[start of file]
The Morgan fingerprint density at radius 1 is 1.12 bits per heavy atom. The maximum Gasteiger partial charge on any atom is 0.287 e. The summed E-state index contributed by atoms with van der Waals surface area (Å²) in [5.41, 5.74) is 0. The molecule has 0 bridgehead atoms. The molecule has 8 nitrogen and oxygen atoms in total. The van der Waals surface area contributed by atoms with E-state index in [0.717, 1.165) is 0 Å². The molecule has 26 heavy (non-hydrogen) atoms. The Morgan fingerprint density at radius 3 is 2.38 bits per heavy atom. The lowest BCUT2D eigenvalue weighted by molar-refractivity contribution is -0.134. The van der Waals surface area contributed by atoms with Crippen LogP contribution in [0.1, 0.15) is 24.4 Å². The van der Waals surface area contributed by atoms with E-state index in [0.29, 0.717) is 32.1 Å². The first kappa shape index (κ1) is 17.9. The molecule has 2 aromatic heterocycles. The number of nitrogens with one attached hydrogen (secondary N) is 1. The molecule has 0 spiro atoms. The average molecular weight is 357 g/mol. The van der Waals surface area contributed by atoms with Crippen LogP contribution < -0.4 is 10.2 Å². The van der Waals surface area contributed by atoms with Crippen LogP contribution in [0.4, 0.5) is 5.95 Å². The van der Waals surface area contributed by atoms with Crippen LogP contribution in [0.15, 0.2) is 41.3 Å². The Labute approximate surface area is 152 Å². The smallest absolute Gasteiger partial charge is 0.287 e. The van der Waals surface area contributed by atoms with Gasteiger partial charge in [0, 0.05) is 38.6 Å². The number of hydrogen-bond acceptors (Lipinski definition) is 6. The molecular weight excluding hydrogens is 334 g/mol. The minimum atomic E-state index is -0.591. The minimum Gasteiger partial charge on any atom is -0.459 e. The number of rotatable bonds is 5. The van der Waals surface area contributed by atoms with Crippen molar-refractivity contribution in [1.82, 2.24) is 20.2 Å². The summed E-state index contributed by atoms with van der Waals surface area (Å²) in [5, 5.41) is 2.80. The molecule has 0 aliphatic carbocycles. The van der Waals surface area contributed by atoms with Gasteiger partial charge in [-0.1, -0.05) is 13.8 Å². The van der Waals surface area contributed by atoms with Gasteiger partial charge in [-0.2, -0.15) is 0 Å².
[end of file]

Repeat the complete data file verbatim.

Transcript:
The Morgan fingerprint density at radius 1 is 1.12 bits per heavy atom. The maximum Gasteiger partial charge on any atom is 0.287 e. The summed E-state index contributed by atoms with van der Waals surface area (Å²) in [5.41, 5.74) is 0. The molecule has 0 bridgehead atoms. The molecule has 8 nitrogen and oxygen atoms in total. The van der Waals surface area contributed by atoms with E-state index in [0.717, 1.165) is 0 Å². The molecule has 26 heavy (non-hydrogen) atoms. The Morgan fingerprint density at radius 3 is 2.38 bits per heavy atom. The lowest BCUT2D eigenvalue weighted by molar-refractivity contribution is -0.134. The van der Waals surface area contributed by atoms with Crippen LogP contribution in [0.1, 0.15) is 24.4 Å². The van der Waals surface area contributed by atoms with E-state index in [0.29, 0.717) is 32.1 Å². The first kappa shape index (κ1) is 17.9. The molecule has 2 aromatic heterocycles. The number of nitrogens with one attached hydrogen (secondary N) is 1. The molecule has 0 spiro atoms. The average molecular weight is 357 g/mol. The van der Waals surface area contributed by atoms with Crippen LogP contribution < -0.4 is 10.2 Å². The van der Waals surface area contributed by atoms with Crippen LogP contribution in [0.4, 0.5) is 5.95 Å². The van der Waals surface area contributed by atoms with Crippen LogP contribution in [0.15, 0.2) is 41.3 Å². The Labute approximate surface area is 152 Å². The smallest absolute Gasteiger partial charge is 0.287 e. The van der Waals surface area contributed by atoms with Gasteiger partial charge in [0, 0.05) is 38.6 Å². The number of hydrogen-bond acceptors (Lipinski definition) is 6. The molecular weight excluding hydrogens is 334 g/mol. The minimum atomic E-state index is -0.591. The minimum Gasteiger partial charge on any atom is -0.459 e. The number of rotatable bonds is 5. The van der Waals surface area contributed by atoms with Crippen molar-refractivity contribution in [1.82, 2.24) is 20.2 Å². The summed E-state index contributed by atoms with van der Waals surface area (Å²) in [5, 5.41) is 2.80. The molecule has 0 aliphatic carbocycles. The van der Waals surface area contributed by atoms with Gasteiger partial charge in [-0.1, -0.05) is 13.8 Å². The van der Waals surface area contributed by atoms with Gasteiger partial charge in [-0.2, -0.15) is 0 Å².